Like I said it is best to avoid the attack, no one gets hurt, but if you have no choice then it is best to take away the dogs best attack which is the thrashing/ripping that do the most damage. I for one would not want to fight a dog hand to hand but that is the way we were trained due to the fact that we had to avoid having our dog become a victim of that counter to our attack.

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#139928 - 07/17/08 02:39 AM Re: Dog defense? [Re: MDinana]
BrianB Offline
Member

Registered: 07/16/08
Posts: 99
Things to keep in mind about dogs:

1. They are a little stronger than us, pound for pound.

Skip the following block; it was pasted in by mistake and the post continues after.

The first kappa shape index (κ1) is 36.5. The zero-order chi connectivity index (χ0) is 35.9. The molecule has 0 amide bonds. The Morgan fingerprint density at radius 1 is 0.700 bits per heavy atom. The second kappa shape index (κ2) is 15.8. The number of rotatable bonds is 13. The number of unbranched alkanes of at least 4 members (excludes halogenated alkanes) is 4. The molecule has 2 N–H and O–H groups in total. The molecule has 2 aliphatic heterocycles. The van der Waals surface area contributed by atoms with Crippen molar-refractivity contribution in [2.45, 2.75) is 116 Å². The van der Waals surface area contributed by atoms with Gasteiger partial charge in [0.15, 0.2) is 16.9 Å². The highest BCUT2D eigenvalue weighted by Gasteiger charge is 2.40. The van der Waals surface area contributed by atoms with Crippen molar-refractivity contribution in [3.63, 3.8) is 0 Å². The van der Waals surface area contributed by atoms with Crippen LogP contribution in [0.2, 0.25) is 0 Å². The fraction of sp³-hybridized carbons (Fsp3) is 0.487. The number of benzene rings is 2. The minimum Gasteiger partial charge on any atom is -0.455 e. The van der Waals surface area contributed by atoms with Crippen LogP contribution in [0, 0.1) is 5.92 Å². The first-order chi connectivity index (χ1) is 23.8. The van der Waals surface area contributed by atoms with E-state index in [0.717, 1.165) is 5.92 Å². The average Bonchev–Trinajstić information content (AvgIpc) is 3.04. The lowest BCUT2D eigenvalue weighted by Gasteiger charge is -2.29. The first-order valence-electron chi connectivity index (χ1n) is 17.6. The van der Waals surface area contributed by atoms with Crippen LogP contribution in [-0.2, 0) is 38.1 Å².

2. The end with the teeth can do a lot of damage to flesh and bone, especially with breeds with a triangular shaped jaw with strong muscle attachments. (Pit Bull Terriers get this from the terrier part; all terriers have strong bites out of proportion to their size.) Keep in mind that if you present a dog your hand wrapped in a jacket or shirt you are still very likely to have blood drawn and have serious damage to bones, nerves and tendons. I've seen a small fifty to fifty-five pound Malanois female (lol, it censored the female dog word) bite completely through a police training sleeve and bloody the volunteer during training. Your shirt and jacket aren't nearly that strong, and that dog didn't have a particularly strong bite.